Aerospace and aviation analysts have said they are deeply concerned about the alarming number of middle and senior staff who are leaving Boeing in droves, either voluntarily or because of overall job losses.
The number of key managers, planners, project leaders and design engineers and conceptualists who have left is so severe, they’re warning investors that Boeing is essentially destroying the expertise it will need for crucial future commercial aircraft programmes.
This is by no means the first time these accusations have been levelled at the company. Since the take over of McDonnell-Douglas twenty odd years ago and the emergence of the “profit above all else” culture at the company, this has been a constant theme.
Arguably earlier losses around key people showed up in the endless delays around the 787, the short sighted choice to go down the path to the 737MAX (rather than a new design) and the disastrous consequences that resulted in, have left the company exposed to all sorts of problems.
Boeing’s unimaginative and blunt response just a week ago, saying that hydrogen powered aircraft isn’t even on their agenda, leaves it wide open to having Airbus steal the entire global market in 10-15 years time.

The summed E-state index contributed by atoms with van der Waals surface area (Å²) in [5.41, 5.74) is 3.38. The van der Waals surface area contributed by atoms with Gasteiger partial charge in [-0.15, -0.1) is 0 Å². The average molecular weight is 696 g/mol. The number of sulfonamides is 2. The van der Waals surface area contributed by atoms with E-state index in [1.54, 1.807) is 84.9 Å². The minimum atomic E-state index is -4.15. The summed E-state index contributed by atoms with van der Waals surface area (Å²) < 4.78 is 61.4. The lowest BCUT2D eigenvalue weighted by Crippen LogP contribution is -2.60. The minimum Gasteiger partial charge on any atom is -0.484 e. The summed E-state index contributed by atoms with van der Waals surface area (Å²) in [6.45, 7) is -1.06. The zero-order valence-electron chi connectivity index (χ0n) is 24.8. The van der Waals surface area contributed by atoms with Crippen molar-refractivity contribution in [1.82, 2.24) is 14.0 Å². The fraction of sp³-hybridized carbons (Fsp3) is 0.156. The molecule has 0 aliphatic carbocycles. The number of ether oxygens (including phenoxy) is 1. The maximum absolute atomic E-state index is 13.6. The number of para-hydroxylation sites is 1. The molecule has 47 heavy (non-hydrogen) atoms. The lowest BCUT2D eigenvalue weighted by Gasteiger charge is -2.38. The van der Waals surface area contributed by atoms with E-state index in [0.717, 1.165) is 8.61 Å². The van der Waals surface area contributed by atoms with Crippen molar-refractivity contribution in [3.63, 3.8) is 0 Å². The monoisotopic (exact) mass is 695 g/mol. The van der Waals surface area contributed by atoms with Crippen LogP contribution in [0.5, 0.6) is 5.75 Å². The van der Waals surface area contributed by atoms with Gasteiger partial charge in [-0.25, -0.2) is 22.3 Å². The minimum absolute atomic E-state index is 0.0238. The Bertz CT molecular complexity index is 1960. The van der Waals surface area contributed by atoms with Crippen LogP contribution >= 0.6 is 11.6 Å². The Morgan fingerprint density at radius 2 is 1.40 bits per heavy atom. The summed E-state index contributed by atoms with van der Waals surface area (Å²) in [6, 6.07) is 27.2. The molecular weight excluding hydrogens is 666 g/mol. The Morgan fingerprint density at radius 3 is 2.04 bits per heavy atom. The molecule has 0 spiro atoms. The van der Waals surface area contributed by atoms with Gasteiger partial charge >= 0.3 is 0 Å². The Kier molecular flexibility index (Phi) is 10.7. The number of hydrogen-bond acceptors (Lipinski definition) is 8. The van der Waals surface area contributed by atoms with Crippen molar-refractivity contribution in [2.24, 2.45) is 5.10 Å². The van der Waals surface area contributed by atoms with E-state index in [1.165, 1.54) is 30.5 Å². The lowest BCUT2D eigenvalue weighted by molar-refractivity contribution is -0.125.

Others worry that the 777-9 was also created during this now past stage of Boeing’s profit policy, and that engineering integrity may not be what it should. This has led the FAA and EASA to make it clear to Boeing they will be looking at the 777-9 with intense scrutiny before its certified.
Yet there is already one issue here that Boeing seems nowhere near addressing: what will its next aircraft project be, and when? With concept to launch taking as much as ten years, whatever Boeing plans on doing by 2030-35 already needs a to be in the concept stage if nothing else. There’s no sign that will happen any time soon.